Two bills regarding police use of force and justifiable homicides are heading to the California State Assembly floor this week.
These bills come at a time when the California Peace Officers Association says crimes against police officers are rising across the state but officer-involved shootings are decreasing. Despite this, the Giles family believes different training would have allowed their loved one to still be here today.
“I remember the last words Michael said to me the day before he was killed – ‘I love you dad,'” said Jack Giles Jr., father of Michael Giles.
In 2016, the 27-year-old man was killed by Lompoc police officers in what was determined to be a justifiable homicide.
In documents obtained by KSBY, the Lompoc police officer who killed Giles said he believed his life was at risk when confronting Giles, who was intoxicated and holding a knife.
“I think every situation is different and I know things happen very quickly but I personally don’t think that was reason enough. It wasn’t like it was gun to a gun,” said LeAunna Giles, Michael’s sister.
Now new bills are moving through the state legislature. AB-392 would redefine what makes a justifiable homicide and SB-230 could bring in new training initiatives for alternatives to use of force and funding resources for that training.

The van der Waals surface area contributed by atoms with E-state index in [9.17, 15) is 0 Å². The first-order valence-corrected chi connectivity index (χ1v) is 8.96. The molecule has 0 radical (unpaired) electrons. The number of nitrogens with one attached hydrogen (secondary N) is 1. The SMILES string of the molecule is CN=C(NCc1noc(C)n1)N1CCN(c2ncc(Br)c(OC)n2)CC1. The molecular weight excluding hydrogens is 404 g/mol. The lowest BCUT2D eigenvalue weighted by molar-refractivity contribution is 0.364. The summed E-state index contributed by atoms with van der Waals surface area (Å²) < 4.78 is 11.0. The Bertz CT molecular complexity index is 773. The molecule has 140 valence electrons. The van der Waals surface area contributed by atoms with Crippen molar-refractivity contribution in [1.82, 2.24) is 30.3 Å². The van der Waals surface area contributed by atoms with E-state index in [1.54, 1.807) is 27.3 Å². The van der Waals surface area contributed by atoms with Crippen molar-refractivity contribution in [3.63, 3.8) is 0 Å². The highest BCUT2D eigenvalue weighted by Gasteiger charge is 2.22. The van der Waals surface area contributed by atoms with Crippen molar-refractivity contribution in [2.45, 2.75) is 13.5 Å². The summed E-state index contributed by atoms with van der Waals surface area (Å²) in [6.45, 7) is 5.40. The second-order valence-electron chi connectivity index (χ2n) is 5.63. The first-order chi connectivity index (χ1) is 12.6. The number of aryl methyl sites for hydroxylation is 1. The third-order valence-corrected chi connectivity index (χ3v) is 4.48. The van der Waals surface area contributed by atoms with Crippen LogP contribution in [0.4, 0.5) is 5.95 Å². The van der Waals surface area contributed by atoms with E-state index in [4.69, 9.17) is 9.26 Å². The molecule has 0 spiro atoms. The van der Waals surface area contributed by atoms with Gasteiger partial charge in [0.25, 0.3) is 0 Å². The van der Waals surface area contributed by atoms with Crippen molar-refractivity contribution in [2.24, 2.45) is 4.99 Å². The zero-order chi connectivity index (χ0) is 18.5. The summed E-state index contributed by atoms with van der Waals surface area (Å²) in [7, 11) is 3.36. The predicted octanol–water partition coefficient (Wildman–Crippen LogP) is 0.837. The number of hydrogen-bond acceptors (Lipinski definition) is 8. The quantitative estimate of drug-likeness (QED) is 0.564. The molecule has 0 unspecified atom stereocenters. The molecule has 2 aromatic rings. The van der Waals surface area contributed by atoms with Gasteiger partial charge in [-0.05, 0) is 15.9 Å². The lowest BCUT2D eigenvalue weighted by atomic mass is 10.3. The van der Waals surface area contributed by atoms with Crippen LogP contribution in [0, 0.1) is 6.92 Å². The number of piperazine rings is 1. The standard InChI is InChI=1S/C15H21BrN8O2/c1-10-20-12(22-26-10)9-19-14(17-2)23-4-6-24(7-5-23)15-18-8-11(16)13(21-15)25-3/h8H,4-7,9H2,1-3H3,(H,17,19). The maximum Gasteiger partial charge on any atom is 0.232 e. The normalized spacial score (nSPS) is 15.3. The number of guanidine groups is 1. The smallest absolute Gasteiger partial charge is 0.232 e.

“(With the new bill AB-392) force is viewed from the objectively reasonable eyes of the law enforcement officer. So it gives law enforcement in California something they can better train officers on regarding on how force is used because it’s more aligned with case law that’s been vetted,” explained Deputy Director of the California Peace Officers’ Association, Shaun Rundle.
The California Peace Officers Association has been working alongside legislators to ensure proper wording because every situation is different. They say officer-involved shootings are becoming infrequent across the state and use of force declined by 40 percent in California in 2018.
“Assaults against officers with a firearm in California increased from 2016 to 2017 by over 25 percent; so we don’t think it accurately tells the story of what’s going on. The way the language reads now if it is signed into law and goes into effect next year, it’s something law enforcement could live with,” Rundle said.
The Giles family says they’d also like to see training for officers on how to deal with people who are intoxicated or on drugs. They say they look forward to the passing of these bills.